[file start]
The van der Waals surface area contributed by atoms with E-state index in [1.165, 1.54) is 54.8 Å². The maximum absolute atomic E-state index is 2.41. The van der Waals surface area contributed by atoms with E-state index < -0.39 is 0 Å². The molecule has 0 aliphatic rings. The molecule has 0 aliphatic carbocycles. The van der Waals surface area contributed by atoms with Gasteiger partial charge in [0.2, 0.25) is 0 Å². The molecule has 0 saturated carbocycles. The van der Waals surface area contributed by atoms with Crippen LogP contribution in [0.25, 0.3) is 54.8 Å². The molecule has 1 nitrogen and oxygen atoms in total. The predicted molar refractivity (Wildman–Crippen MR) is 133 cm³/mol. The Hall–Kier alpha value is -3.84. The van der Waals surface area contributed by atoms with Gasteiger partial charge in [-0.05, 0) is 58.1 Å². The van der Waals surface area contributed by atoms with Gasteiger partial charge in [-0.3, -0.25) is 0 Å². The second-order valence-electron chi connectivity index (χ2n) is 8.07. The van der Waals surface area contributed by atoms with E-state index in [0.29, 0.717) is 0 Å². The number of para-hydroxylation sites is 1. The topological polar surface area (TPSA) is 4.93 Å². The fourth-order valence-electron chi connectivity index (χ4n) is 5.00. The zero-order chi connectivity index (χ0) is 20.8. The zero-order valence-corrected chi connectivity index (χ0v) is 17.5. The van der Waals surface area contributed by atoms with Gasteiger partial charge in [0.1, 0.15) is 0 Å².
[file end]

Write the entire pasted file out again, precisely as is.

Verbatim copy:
The van der Waals surface area contributed by atoms with E-state index in [1.165, 1.54) is 54.8 Å². The maximum absolute atomic E-state index is 2.41. The van der Waals surface area contributed by atoms with E-state index < -0.39 is 0 Å². The molecule has 0 aliphatic rings. The molecule has 0 aliphatic carbocycles. The van der Waals surface area contributed by atoms with Gasteiger partial charge in [0.2, 0.25) is 0 Å². The molecule has 0 saturated carbocycles. The van der Waals surface area contributed by atoms with Crippen LogP contribution in [0.25, 0.3) is 54.8 Å². The molecule has 1 nitrogen and oxygen atoms in total. The predicted molar refractivity (Wildman–Crippen MR) is 133 cm³/mol. The Hall–Kier alpha value is -3.84. The van der Waals surface area contributed by atoms with Gasteiger partial charge in [-0.05, 0) is 58.1 Å². The van der Waals surface area contributed by atoms with Gasteiger partial charge in [-0.3, -0.25) is 0 Å². The second-order valence-electron chi connectivity index (χ2n) is 8.07. The van der Waals surface area contributed by atoms with E-state index in [0.29, 0.717) is 0 Å². The number of para-hydroxylation sites is 1. The topological polar surface area (TPSA) is 4.93 Å². The fourth-order valence-electron chi connectivity index (χ4n) is 5.00. The zero-order chi connectivity index (χ0) is 20.8. The zero-order valence-corrected chi connectivity index (χ0v) is 17.5. The van der Waals surface area contributed by atoms with Gasteiger partial charge in [0.1, 0.15) is 0 Å².